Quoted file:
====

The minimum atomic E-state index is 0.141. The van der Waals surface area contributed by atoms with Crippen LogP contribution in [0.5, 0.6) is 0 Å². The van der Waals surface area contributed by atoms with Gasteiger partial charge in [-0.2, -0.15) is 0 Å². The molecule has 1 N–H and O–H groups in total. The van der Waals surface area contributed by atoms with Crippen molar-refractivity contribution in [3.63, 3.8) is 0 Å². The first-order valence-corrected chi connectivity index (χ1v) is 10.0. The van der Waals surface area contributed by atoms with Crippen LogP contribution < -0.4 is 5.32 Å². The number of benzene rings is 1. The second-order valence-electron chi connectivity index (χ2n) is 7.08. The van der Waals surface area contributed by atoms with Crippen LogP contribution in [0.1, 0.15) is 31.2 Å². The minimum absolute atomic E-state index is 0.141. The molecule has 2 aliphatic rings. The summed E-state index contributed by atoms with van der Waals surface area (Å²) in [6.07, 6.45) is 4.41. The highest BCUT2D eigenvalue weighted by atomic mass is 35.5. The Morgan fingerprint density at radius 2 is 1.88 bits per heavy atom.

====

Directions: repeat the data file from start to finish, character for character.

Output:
The minimum atomic E-state index is 0.141. The van der Waals surface area contributed by atoms with Crippen LogP contribution in [0.5, 0.6) is 0 Å². The van der Waals surface area contributed by atoms with Gasteiger partial charge in [-0.2, -0.15) is 0 Å². The molecule has 1 N–H and O–H groups in total. The van der Waals surface area contributed by atoms with Crippen molar-refractivity contribution in [3.63, 3.8) is 0 Å². The first-order valence-corrected chi connectivity index (χ1v) is 10.0. The van der Waals surface area contributed by atoms with Crippen LogP contribution < -0.4 is 5.32 Å². The number of benzene rings is 1. The second-order valence-electron chi connectivity index (χ2n) is 7.08. The van der Waals surface area contributed by atoms with Crippen LogP contribution in [0.1, 0.15) is 31.2 Å². The minimum absolute atomic E-state index is 0.141. The molecule has 2 aliphatic rings. The summed E-state index contributed by atoms with van der Waals surface area (Å²) in [6.07, 6.45) is 4.41. The highest BCUT2D eigenvalue weighted by atomic mass is 35.5. The Morgan fingerprint density at radius 2 is 1.88 bits per heavy atom.